The 10 Best DJ Mixers
This wiki has been updated 6 times since it was first published in February of 2019. Modern DJs do more than just choose what song to play. They require a whole host of equipment to deliver a great show, including turntables, MIDI inputs, controllers, and microphones. But it's the mixer's job to put it all together, and we've selected straightforward, 2-channel models great for those learning to beat match, and more complex beasts offering incredible versatility and capabilities. When users buy our independently chosen editorial choices, we may earn commissions to help fund the Wiki. Skip to the best dj mixer on Amazon.
March 11, 2019:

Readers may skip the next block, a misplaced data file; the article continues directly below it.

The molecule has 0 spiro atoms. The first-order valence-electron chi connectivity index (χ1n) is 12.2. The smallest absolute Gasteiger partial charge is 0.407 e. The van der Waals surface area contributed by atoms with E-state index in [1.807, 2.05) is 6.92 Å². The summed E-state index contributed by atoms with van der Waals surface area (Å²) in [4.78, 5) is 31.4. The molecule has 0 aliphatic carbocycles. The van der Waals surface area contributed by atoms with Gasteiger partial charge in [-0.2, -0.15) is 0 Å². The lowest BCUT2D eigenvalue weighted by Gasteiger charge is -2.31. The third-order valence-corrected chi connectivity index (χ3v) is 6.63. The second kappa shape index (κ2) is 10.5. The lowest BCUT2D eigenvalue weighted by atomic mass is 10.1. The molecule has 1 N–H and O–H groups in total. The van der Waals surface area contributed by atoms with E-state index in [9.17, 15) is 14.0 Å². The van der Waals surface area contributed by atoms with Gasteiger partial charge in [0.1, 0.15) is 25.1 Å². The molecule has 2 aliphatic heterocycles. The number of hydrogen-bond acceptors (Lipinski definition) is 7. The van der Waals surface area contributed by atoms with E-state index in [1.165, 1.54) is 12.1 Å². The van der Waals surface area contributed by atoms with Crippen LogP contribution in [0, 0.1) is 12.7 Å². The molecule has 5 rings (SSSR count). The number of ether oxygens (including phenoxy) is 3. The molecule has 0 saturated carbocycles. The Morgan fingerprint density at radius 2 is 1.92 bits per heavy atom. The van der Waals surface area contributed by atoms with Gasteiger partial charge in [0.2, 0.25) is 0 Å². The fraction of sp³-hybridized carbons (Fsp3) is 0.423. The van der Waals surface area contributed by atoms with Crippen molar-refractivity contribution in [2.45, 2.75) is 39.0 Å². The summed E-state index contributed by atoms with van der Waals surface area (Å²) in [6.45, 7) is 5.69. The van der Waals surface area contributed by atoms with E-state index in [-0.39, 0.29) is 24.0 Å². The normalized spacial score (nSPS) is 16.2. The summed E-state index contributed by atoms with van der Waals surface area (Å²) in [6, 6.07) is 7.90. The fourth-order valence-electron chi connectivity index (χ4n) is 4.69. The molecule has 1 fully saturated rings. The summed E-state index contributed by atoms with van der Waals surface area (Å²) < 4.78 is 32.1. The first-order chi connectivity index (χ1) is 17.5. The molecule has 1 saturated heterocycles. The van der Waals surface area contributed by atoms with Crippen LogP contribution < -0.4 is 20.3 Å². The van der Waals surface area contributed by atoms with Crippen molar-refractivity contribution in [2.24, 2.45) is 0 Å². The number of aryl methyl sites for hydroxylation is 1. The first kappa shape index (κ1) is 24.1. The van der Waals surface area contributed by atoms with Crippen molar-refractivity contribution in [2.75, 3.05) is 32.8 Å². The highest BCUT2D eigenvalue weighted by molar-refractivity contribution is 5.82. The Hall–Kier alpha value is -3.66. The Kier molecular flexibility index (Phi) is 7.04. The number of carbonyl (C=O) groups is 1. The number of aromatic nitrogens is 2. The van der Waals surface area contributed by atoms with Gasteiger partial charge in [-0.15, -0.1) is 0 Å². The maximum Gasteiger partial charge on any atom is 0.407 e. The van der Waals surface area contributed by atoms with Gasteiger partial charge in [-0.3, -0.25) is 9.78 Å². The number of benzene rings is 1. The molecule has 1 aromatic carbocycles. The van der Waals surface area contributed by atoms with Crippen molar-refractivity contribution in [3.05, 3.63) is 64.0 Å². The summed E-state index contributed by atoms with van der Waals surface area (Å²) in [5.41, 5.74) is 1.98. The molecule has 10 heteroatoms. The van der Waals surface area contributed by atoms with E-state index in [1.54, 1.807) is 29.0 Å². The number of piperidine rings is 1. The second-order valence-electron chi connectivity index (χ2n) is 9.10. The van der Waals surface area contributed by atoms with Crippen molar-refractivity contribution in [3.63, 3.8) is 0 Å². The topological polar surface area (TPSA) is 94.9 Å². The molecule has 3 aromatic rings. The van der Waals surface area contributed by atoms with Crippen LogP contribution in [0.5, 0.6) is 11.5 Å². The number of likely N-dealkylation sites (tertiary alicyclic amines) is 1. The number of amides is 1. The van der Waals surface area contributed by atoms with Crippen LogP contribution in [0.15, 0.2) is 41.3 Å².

When it comes to assembling the ideal DJ booth, it's tough to overstate the importance of a good mixer. Whether you're setting up your venue's semi-permanent installation, or piecing together a controller for writing songs in your room, there's an option to fit any budget. Entry-level performers should check out the Rockville and the NuMark Black, both of which are respectable, though they might not suffice for extremely demanding users. If you're looking for something straightforward, that's made with undeniably high-quality internals, the Pioneer DJM 250 and DJ Tech DIF-2S are almost impossible to top, especially for the price. Anything by Allen & Heath is guaranteed to be an excellent choice, and their 23C and 43C are offered at relatively accessible prices, while they perform with some of the best. The same can be said of the Traktor And Pioneer's 450 model. But if you're going for the best of the best, there's almost nothing that can outshine the Xone 92, except possibly the Pioneer DJM 900, both of which are considered to be the creme of the crop, and are commonly found at some the most luxurious venues in the world. Aside from a good mixer, a quality set of monitor headphones is also a must-have for most DJs, and if you're crafting your own tunes from scratch, a solid MIDI controller is also a necessity. But above all, make sure to wear some good earplugs during performances, especially in smaller venues where you're heavily exposed to the house sound system. No matter how good of a DJ you are, it gets awfully tough to mix tunes once your hearing gives out.